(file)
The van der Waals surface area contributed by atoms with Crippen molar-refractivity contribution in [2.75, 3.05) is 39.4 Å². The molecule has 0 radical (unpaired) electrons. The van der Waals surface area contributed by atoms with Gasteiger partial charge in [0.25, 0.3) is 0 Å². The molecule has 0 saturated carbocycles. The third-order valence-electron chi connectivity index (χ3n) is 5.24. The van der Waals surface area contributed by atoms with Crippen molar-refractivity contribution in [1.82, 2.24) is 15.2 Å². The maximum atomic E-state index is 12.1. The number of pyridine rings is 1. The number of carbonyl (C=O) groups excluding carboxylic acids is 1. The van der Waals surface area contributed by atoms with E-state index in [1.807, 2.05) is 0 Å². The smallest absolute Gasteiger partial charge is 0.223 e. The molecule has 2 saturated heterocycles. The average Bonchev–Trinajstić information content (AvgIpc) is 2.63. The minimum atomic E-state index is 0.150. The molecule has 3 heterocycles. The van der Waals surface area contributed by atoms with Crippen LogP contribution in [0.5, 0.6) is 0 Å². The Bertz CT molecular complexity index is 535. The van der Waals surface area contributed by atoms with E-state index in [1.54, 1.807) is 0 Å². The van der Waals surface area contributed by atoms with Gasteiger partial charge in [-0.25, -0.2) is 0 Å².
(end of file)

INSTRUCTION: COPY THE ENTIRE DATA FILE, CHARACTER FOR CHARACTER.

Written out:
The van der Waals surface area contributed by atoms with Crippen molar-refractivity contribution in [2.75, 3.05) is 39.4 Å². The molecule has 0 radical (unpaired) electrons. The van der Waals surface area contributed by atoms with Gasteiger partial charge in [0.25, 0.3) is 0 Å². The molecule has 0 saturated carbocycles. The third-order valence-electron chi connectivity index (χ3n) is 5.24. The van der Waals surface area contributed by atoms with Crippen molar-refractivity contribution in [1.82, 2.24) is 15.2 Å². The maximum atomic E-state index is 12.1. The number of pyridine rings is 1. The number of carbonyl (C=O) groups excluding carboxylic acids is 1. The van der Waals surface area contributed by atoms with E-state index in [1.807, 2.05) is 0 Å². The smallest absolute Gasteiger partial charge is 0.223 e. The molecule has 2 saturated heterocycles. The average Bonchev–Trinajstić information content (AvgIpc) is 2.63. The minimum atomic E-state index is 0.150. The molecule has 3 heterocycles. The van der Waals surface area contributed by atoms with Crippen LogP contribution in [0.5, 0.6) is 0 Å². The Bertz CT molecular complexity index is 535. The van der Waals surface area contributed by atoms with E-state index in [1.54, 1.807) is 0 Å². The van der Waals surface area contributed by atoms with Gasteiger partial charge in [-0.25, -0.2) is 0 Å².